How do you actually do SEO for your website? This is something that I want to get a little bit deeper into. Step one is knowing how people actually get to your websites. So you have about three options here. The first option is people are actually searching for your brand name, and if they are searching for your brand name, the chances that your website will come up first in Google is pretty high, because there are not that many brands that are called the same as your brands. If there are multiple brands called the same, then you did a bad job at branding, but that's something totally different. Now, the second one is people are searching for your products and services. Now, depending on how big your industry is, this can be quite competitive to rank for these terms. So let's say, you are selling outdoor pools. It will be pretty hard to actually rank for the keywords outdoor pool builder.
This is where the third option comes in. People are searching for answers to the questions that they have related to your product or service. So these can be the questions that people will ask you. So people are calling your business. People are emailing your business. They are asking you a bunch of questions in their decision making process. These are all great examples for content for your website. So you want to make sure to take note of these questions and create content around these questions themselves. This doesn't only go into SEO by the way, but it can also be used for content for social channels as well. Now, the most important part is you want to focus on the long tail. Now, what do I mean with the long tail? As I said, you have the search term pool builder, for example, which will be quite competitive. But you can also focus on the more specific questions like, how big should a private pool be?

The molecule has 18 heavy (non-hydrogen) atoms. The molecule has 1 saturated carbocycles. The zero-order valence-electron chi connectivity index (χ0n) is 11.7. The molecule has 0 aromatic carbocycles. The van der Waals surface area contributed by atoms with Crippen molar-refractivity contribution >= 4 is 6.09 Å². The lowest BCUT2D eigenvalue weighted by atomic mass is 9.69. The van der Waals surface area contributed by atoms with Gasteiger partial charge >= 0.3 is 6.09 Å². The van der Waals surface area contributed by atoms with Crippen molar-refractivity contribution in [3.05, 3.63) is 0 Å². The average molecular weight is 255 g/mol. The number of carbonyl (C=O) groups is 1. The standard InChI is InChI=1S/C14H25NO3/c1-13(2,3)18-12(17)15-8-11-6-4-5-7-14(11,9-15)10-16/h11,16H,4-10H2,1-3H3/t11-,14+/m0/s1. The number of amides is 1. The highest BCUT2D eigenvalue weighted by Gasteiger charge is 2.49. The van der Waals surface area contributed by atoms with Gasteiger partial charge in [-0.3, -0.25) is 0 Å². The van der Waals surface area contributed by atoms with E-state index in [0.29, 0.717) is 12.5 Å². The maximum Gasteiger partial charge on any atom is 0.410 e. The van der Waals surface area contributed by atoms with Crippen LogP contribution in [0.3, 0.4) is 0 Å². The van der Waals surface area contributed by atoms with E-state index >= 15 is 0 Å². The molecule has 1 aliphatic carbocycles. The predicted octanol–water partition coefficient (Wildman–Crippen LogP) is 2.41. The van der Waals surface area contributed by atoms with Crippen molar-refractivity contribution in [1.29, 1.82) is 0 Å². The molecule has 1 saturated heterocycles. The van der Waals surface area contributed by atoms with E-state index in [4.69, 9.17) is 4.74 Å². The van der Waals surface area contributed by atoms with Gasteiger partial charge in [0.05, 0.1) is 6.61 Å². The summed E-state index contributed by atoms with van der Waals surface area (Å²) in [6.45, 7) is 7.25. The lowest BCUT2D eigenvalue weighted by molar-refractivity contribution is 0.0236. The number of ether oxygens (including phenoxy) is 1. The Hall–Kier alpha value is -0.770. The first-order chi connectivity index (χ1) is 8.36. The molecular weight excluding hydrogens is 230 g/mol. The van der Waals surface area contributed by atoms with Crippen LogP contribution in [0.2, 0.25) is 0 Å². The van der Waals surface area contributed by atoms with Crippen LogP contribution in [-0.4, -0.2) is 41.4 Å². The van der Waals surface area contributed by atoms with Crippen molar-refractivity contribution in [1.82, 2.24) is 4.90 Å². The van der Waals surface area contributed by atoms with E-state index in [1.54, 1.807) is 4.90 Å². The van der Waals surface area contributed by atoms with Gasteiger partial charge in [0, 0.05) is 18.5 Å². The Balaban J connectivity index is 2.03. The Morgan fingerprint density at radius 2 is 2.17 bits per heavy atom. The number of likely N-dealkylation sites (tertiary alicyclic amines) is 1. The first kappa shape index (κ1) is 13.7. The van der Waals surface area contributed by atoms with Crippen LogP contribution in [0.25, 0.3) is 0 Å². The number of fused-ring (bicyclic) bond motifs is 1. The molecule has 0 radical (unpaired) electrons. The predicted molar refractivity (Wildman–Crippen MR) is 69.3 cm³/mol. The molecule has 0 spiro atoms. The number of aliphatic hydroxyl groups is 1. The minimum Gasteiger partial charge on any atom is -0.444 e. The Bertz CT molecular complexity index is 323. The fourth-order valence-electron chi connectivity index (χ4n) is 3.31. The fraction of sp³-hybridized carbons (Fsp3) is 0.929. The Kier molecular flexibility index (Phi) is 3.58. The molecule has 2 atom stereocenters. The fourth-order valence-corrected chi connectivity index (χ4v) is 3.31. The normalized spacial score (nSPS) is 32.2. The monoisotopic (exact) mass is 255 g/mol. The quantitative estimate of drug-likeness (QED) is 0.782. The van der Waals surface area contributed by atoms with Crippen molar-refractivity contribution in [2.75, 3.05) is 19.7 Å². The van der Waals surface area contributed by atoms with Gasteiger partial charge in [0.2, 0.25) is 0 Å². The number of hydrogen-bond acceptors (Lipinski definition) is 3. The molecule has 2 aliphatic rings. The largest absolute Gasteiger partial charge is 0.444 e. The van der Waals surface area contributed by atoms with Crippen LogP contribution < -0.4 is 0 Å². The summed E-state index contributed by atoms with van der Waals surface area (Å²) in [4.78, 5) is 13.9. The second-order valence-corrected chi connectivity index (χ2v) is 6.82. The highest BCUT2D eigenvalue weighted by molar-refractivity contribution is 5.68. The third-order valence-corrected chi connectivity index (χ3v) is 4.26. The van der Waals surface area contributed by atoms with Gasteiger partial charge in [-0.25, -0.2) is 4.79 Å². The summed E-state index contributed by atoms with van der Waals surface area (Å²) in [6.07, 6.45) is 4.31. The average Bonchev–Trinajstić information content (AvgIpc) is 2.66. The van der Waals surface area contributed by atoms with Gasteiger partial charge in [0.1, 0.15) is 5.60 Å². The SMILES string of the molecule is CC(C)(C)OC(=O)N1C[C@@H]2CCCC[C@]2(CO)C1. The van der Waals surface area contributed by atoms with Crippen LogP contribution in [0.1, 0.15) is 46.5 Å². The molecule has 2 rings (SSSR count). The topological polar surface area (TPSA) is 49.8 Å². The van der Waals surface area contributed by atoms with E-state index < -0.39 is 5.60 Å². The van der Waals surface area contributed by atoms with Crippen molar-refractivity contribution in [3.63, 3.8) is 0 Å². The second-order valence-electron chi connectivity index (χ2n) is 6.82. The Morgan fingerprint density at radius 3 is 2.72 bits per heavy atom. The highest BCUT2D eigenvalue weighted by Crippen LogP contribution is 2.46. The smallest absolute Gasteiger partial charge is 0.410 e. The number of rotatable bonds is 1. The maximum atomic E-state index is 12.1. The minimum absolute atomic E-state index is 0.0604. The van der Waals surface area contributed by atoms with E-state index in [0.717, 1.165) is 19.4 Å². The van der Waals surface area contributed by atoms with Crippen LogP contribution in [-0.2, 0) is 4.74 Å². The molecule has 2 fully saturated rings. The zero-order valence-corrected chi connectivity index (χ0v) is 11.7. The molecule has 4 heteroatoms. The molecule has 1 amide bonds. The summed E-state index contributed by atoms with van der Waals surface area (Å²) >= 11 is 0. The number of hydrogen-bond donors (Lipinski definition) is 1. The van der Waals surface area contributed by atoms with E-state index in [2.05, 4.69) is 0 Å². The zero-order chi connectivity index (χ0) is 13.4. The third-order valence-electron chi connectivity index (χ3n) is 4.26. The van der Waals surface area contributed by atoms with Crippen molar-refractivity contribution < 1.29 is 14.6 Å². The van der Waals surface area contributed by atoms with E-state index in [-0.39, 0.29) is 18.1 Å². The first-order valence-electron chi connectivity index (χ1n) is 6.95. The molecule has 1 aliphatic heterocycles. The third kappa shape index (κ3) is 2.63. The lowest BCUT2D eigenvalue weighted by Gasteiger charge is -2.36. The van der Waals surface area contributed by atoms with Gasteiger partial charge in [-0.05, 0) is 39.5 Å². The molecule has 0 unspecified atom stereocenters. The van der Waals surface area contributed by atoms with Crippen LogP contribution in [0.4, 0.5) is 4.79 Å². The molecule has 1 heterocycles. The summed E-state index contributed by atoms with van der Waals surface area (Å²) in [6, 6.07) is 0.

This is something that not a lot of companies are creating content around or that they do have a page about. So it'll make it way more easy for you to actually create content for these questions and have these pages to actually rank pretty high in Google. Now, if you want to speed things up a little bit and get some greater insight into what pages would actually be interesting to write for you, you can use a tool like Ahrefs. So that's A-H-R-E-F-S, and they have a tool specifically for you where you can see how much search volume to a certain keyword gets each month, in which countries is this keyword popular, and also how competitive is this keyword? Like, how easy is it to actually rank for this keyword or how hard is it to rank for the keyword?
One other important part here is that a misconception that I hear quite often from clients and also friends when I talk about SEO, is that you need to stick to one keyword or basically one topic per page. So Google doesn't really rank your website. It ranks your different pages, your separate pages. So for each page, you have the chance to rank for a certain topic. You can definitely rank for multiple topics on one page, but let's say if you have a one-page website and you would answer all these different questions at the bottom of your one-pager, this will definitely not rank as well. Just so you know. Also try to get a bit into the mindset of your customers themselves. If someone would look for the answer for a question, and this answer is buried all the way at the bottom of the page. People don't arrive at the bottom of your page. People will arrive at the top of your page when they come to your website. So you want to make sure that the page is immediately giving them the answers that they are looking for.